Next Category: Best Comedy

Horns Movie Review

Genre – Horror/Fantasy, Drama, Book to movie adaptation

Director – Alexandre Aja (The Hills Have Eyes)

Cast – Daniel Radcliffe, Juno Temple, Max Minghella, Joe Anderson, Kelli Garner, Michael Adamthwaite

Alluring element – Daniel Radcliffe officially shaking off the remains of Harry Potter and turning into a devil, both literally and figuratively to avenge the murder of his girlfriend. I’m so in.

 

Scorecard:
Plot – 8
Acting – 10
Representation of Genre – 6
Cinematography – 9
Effects/Environment – 8
Captivity – 7
Logical consistency – 7
Originality/Creativity – 9
Soundtrack/Music – 8
Overall awesomeness – 8
 
 

I think the only fair way to start my review of Horns is with a disclaimer. Well, two disclaimers really. First, I read the book Horns and thoroughly enjoyed it, but because of that I spent a lot of time watching the movie waiting for elements of the book to appear, and then trying to figure out if I liked the book or the movie. Or both. Second, I love Daniel Radcliffe. LOVE HIM. To me, he can do no wrong. However, I worked really hard to separate myself from that so I can give Horns a fair review. So, with that being said, I’ll get to it.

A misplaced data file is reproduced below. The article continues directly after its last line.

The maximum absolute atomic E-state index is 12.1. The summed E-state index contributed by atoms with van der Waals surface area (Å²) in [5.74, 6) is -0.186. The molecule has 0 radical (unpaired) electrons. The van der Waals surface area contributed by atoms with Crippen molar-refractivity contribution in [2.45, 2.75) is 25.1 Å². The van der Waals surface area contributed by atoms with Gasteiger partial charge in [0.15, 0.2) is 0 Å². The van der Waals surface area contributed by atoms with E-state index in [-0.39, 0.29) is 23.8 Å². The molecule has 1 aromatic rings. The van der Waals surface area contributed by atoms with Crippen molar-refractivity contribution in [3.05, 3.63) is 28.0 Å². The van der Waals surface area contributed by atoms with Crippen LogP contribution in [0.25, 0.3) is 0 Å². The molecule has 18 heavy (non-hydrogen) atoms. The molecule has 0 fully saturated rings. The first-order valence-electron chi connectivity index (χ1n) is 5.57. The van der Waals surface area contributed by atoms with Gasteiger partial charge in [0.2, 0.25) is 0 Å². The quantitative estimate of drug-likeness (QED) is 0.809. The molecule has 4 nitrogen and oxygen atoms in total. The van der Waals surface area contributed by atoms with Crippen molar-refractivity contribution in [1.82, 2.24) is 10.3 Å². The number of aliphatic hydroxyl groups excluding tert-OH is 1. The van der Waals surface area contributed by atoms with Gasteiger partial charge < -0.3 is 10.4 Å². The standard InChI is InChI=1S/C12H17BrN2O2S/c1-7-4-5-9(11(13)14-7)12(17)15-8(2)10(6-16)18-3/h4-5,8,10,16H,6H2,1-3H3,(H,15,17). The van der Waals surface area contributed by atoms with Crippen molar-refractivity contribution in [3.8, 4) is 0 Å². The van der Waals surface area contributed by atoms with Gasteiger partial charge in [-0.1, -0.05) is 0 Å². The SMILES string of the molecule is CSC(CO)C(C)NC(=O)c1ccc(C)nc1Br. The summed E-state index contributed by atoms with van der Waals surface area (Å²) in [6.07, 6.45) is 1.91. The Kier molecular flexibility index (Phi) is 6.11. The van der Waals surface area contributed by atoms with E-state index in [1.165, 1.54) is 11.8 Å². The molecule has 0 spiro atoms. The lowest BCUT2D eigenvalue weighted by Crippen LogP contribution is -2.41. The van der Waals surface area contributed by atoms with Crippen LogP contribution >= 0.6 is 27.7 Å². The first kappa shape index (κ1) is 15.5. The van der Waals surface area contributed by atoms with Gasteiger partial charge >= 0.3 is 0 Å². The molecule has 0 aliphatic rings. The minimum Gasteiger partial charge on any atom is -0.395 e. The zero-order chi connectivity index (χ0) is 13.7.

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Horns is the story of Iggy Perish (Daniel Radcliffe) and his journey to find the person who killed the girl he loves. All the while he is the number one suspect and, for whatever reason, he woke up one morning with horns growing out of his head a la Satan. Of course the horns are not merely cosmetic, they cause the people Iggy comes in contact with to reveal their most horrible truths to him, as well as their darkest secrets and desires and then ask his permission to act on them. And naturally they give Ig the inclination to give in to his more evil urges as well which enables him to find his beloved’s killer all the more easily.

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Joe Hill’s Horns is honestly my type of love story, and I’m really not a fan of love stories. It’s dark, the love is overpowering and insecure, and the happy ending is definitely one side of a double edged sword. The story takes place in our universe, but with a fantastical twist. Granted, there is a strong basis of Christianity in the story, but as opposed to taking a side on religion, it merely uses its elements for fantasy’s sake. A cross necklace does play an important role, but so does the devil and frankly he’s portrayed in a pretty favorable light.